Tronsmart Studio review: a surprisingly good Bluetooth speaker
If you’re looking for a good quality little speaker for your desk or nightstand, you could do a lot worse than the Tronsmart Studio. This Bluetooth model offers a surprising amount of thump, and its fake 3D sound is way better than you would expect from a $ 70 speaker.
Design and functionality
For a unit that measures just 8.13 x 2.28 x 2.76 inches (WxHxD), including a large rubber base, the Tronsmart Studio is surprisingly heavy at around two pounds. This usually indicates quality build, and I like it.
I also like the rounded and slanted rectangular style. The Studio apparently borrows style cues from another decade, in a nice way. The big Tronsmart label is understandable, even if it’s just a little big and, to be honest, miserable. Find an eye-catching logo, guys.
This review is part of TechHive’s coverage of the best Bluetooth speakers, where you will find reviews of the competitor’s offerings, as well as a buyer’s guide on which features to consider when purchasing this. type of product.
The Studio has two small full-range speakers (about 2 inches) and plenty of ports. When you look through the front grille, you can see through the portage running through the depth of the speaker. There are 30 watts total for the unit, so I think 15 watts per speaker, which is enough for such a small bluetooth speaker. There are two 2600 mAh batteries on board for 15 hours of runtime.
Bluetooth is 5.0, there’s a 3.5mm auxiliary audio input, a USB-C port for charging, and you get this: a true microSD card slot for direct playback. I’ve only seen these locations on audio units meant for use with car stereos, and it’s a convenient way to build your own library without involving your phone or computer.
The controls are in the center of the speaker and consist of volume minus / previous track, play / pause, volume plus / next track, power, bluetooth pairing, broadcast (broadcast to multiple speakers) and SoundPulse (deepen / EQ) . Tronsmart claims to connect with up to 100 additional speakers, but there is no stereo pairing of just two.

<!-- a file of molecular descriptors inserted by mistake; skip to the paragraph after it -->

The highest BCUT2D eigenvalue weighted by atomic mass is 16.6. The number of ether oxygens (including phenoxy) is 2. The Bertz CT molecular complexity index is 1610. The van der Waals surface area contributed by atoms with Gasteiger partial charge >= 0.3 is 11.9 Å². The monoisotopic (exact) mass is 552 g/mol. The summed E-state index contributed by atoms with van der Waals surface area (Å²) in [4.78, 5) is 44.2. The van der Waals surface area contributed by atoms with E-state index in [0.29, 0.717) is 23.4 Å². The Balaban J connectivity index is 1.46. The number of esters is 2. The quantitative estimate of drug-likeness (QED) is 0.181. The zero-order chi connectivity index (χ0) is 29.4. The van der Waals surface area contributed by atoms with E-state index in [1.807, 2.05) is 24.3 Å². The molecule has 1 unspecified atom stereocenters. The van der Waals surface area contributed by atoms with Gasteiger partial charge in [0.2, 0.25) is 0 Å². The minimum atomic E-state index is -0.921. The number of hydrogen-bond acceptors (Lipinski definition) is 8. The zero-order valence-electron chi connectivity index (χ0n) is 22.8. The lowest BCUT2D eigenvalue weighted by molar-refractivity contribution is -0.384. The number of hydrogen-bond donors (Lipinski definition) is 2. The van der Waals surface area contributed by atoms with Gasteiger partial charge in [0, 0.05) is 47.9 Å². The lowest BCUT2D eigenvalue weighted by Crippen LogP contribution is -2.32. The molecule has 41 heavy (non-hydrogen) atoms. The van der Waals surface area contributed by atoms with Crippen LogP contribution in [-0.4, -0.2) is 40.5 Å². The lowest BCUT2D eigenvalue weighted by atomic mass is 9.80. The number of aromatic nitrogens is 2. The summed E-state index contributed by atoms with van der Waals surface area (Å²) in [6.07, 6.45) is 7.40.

There is also an app (shown below) that allows you to apply various EQ presets.
Unfortunately, I couldn’t find any custom EQs, although there is a preset that works for almost any taste and genre. The 3D setting in particular impressed me, and I largely kept it for my listening sessions once I tried it.
Alas, Tronsmart did not send me a second Studio to test the broadcast function. From what I’ve read, each additional speaker simply repeats the original stereo signal; that is, there is no division of a stereo signal between two speakers for an L / R effect. Tronsmart calls the additional loudspeakers “faulty” loudspeakers. Vice as vice president, I guess. I hope.
Having said that, I was surprised by the depth of the Studio’s sound. When I chose the 3D EQ preset, as mentioned, my ears straightened up. I wasn’t prepared for the magnitude of the effect and how it avoids the artifacts that sometimes plague this tech. Until this mode, I was lukewarm on the overall sound. Not great, but not bad; and there was no user EQ setting that I could change to my liking. After using 3D mode, I found myself using the Studio well beyond its testing period. I still use it. Runtime for me was around 8 hours of playback and a week and a half of downtime with 30 percent battery life remaining.
While the Studio might not be the best speaker I’ve heard, it’s pretty good value for the money, and it pumps out a lot more bass and volume than you’d expect. ‘expect at this price.
The Tronsmart Studio is my new favorite in the small desktop category. Largely because of the wonderful 3D effect, although bass and volume are also factors. For $ 70, it’s a steal.